Shakti Fest 2014 — the first of the three bhakti yoga “love fests” by the Bhakti Fest franchise — kicked off with a little pre-show Thursday night with the Kirtaniyas, the progressive Krishna Kid bhakti band that is pushing the kirtan movement into new ground.
The leader of the pack, Vijay Krsna, paused midway through the high-energy kirtan to tell a story of something that happened in Las Vegas a week or two prior (yeah, forget that old maxim that what happens in Vegas stays in Vegas — does not apply here). The band was in Vegas for Holi Festival of Colors, the spring ritual in India where people throw brightly colored powder on one another which is swiftly spreading in the U.S., with at least a dozen color festivals at last count in the States. If you’ve seen any of the videos of these festivals, you know how high the energy is…
Witnessing the exuberance of the festival in Vegas, Vijay said, he realized “Bhakti is going to a whole other level, a level beyond ourselves individually or collectively. We’ve entered a new phase of this kirtan movement.”
Sitting with a group of other devotees in Las Vegas after Holi Festival, Vijay exclaimed: “We need a bus! We need a bus so we can drive wherever we want to sing and dance and share the Names.”
A few days later, the band of wandering bhaktas was in Santa Monica leading a street kirtan on the Third Street Promenade, a pedestrian mall in the heart of the city best known for its amusement-park pier and wide sandy boardwalk-lined beaches. Less well known is Santa Monica’s rich bhakti history — Krishna devotees have long gathered on the city’s promenades to chant the mahamantra accompanied by bells and drums. (The Third Street Promenade was in fact, where this writer/bhakta first experienced the “Hare Krishnas” many years ago as they danced and chanted their way down the street.) Since 1977, the city has hosted the Festival of Chariots, a parade of elaborately decorated coaches in celebration of Lord Jagganatha, with devotees, locals and tourists alike jubilantly dancing and chanting all along the route.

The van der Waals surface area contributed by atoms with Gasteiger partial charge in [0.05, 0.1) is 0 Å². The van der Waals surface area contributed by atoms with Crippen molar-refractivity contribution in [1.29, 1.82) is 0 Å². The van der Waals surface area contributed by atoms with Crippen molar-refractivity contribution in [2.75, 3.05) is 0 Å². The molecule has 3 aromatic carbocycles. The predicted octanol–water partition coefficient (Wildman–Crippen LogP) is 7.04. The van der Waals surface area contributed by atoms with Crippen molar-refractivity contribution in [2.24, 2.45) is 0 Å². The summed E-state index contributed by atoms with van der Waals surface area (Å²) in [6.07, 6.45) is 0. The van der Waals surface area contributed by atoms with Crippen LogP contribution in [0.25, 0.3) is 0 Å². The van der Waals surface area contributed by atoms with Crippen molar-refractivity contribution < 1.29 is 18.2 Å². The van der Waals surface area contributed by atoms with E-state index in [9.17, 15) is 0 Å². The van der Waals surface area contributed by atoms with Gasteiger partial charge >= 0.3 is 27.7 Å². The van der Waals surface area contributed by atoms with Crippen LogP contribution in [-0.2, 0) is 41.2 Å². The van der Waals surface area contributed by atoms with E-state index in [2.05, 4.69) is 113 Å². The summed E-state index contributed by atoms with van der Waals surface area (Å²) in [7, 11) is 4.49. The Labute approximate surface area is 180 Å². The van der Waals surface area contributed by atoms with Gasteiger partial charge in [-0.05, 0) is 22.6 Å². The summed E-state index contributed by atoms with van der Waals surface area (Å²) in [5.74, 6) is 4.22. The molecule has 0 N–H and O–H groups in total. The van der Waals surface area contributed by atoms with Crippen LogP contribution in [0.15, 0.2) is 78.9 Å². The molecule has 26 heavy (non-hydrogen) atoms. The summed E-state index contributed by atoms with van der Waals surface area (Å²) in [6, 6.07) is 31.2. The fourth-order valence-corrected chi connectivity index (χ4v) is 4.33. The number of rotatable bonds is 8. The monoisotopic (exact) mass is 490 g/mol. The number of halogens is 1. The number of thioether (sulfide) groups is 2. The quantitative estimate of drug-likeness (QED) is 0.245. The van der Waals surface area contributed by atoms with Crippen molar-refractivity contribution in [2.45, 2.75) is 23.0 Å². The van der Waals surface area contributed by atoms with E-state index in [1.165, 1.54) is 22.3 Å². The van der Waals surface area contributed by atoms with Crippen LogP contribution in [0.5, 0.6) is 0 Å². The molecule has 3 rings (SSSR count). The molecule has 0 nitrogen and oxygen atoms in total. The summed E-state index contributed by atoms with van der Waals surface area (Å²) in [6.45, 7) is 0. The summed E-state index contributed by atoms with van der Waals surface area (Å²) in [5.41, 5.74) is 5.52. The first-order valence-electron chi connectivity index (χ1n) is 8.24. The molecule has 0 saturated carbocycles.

Today, Santa Monica is home to a rich “California-ized” bhakti community, a city where you can get your sankirtana fix just about any night of the week. Ground zero for this community is Bhakti Yoga Shala, a shaktified refuge in the heart of the city founded by Govind Das and Radha, a kirtan couple who are mainstays on the Bhakti Fest schedule. The Shala infuses yoga classes with chanting, holds weekly kirtans, conducts kirtan trainings and workshops, and regularly hosts bhakti wallahs from out of town for roof-raising sankirtana.
So, back to the Kirtaniyas…Here they are, chanting the Names on the Third Street Promenade just like their predecessors in the Western bhakti movement, just days after putting out the intention for a bus, when one of their extended family comes forward to announce jubilantly: We have a bus!
“Give thanks to Krishna: WE HAVE A BUS!” Vijay exclaimed to the group that had gathered around the little band of bhaktas.
Recounting the story of intention-turned-to-manifestation in a matter of days with an air of awe and gratitude, Vijay reflected: “This has been the mystery of my life: Would you like to live a life of your heart’s desire? We have been vortexed into this intention of leading a life of chanting and dancing.”
At the end of the evening’s session, which began with a prayerful “Jai Guru Dev,” built expertly up to a rollicking rendition of “Sri Krishna Chaitanya” followed by a high-energy Maha Mantra/Hari Bol medley, and finished meditatively with Vijay singing “No Ordinary Name,” the charismatic young kirtaniya offered this nugget:
“It is not longer enough to ‘perform’ kirtan. We want to inspire kirtan and be inspired by kirtan.”
To which we say, HARI BOLLLLLLL!
Stay tuned for more coverage of Shakti Fest 2014, here (TheBhaktiBeat.com), there (facebook) and everywhere (twitter, Google+, YouTube, yadayada!
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